January 2011 Issue
To Supplement or Not? — Despite Its Homocysteine Benefit, Folic Acid Is Not Essential for CVD Protection
By Jenna A. Bell, PhD, RD, CSSD
Vol. 13 No. 1 P. 8
Although hyperhomocysteinemia has been recognized as an independent risk factor for cardiovascular disease (CVD), stroke, and thrombosis, the mechanisms of action and treatment remain hot topics in science.1,2 Elevated homocysteine levels may impair vascular function by adversely affecting endothelial function, producing reactive oxygen species (ROS), and leading to low-density lipid oxidation.3 Because folic acid and B vitamins are required for the remethylation of homocysteine to methionine, supplementation with these vitamins has been shown to lower plasma homocysteine levels.3 Despite this seemingly positive effect, recent research reveals that the decision to prescribe folic acid and B vitamin supplementation is uncertain.
This article provides an update on the current state of homocysteine and folic acid/B vitamin supplementation to help clarify the uncertainty. The discussion will focus on supplementation because experts agree: Eating a diet with adequate folic acid is beneficial for everyone.
Causes of Hyperhomocysteinemia
A 2004 review outlines the factors associated with elevated homocysteine levels as follows1:
• Age and gender: Plasma homocysteine levels appear to increase with age. Up to the age of 40, men tend to have higher levels than women; but after menopause, women experience levels similar to men.
• Genetic: Research has identified a genetic mutation that leads to elevated homocysteine levels. Individuals with this mutation are also more sensitive to folic acid deficiencies.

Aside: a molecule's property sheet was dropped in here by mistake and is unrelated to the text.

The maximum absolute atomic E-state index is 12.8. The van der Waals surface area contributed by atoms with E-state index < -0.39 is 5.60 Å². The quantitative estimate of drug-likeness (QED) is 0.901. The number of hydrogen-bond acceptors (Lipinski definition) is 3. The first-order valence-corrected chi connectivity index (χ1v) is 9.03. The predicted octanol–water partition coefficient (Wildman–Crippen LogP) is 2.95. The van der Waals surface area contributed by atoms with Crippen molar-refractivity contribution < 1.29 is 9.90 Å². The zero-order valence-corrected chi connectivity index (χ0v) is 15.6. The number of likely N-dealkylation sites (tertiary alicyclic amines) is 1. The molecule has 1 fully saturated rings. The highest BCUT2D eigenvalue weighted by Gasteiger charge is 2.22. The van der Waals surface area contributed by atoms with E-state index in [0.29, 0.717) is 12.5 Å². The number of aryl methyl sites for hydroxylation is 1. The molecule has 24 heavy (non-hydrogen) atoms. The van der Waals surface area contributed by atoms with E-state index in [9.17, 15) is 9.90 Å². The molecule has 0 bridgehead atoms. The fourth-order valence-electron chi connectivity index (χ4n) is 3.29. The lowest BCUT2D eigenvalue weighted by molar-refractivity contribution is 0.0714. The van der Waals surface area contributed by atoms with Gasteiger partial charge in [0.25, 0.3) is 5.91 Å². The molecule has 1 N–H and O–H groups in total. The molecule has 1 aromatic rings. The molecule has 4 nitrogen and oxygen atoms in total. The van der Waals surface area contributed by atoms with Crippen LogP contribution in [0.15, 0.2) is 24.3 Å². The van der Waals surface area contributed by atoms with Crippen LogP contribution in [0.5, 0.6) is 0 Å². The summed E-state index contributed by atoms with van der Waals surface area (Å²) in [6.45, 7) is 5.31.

• Vitamin deficiency: The leading cause of hyperhomocysteinemia is vitamin deficiency. Those at risk for vitamin deficiency include the usual suspects: older adults, pregnant women, people with malabsorptive disorders or malignant diseases, and individuals who maintain an imbalanced diet. Alcohol and drug abuse can also contribute to deficiency.
How It Contributes to CVD
Hyperhomocysteinemia has been implicated in CVD development due to its adverse impact on endothelial cells in human blood vessels.1 Homocysteine-mediated oxidative stress contributes to cell injury and subsequent death and is especially detrimental to cells of the cardiovascular system. According to Stanger et al, it alters vascular morphology, stimulates inflammation, activates the endothelium and blood-clotting cascade, and inhibits fibrinolysis. Myriad events contribute to a loss of endothelial antithrombotic function and induce a procoagulant environment.1
More recent evidence with rats shows that chronic hyperhomocysteinemia can alter the antioxidant defense capabilities in the brain and blood and induce oxidative-nitrative stress in the heart.2,4
Does Folic Acid/B Vitamin Supplementation Provide Protection?
Folic acid, vitamin B6, and vitamin B12 deficiency inhibits the breakdown of homocysteine, causing plasma levels to rise.1 Therefore, folic acid supplementation has been shown to lower plasma homocysteine levels.1 Reported online in October 2010 in The American Journal of Clinical Nutrition, a study by Tighe et al showed that a low dose of folic acid (0.2 mg/day) effectively reduced homocysteine levels just as well as higher doses (0.4 and 0.8 mg/day).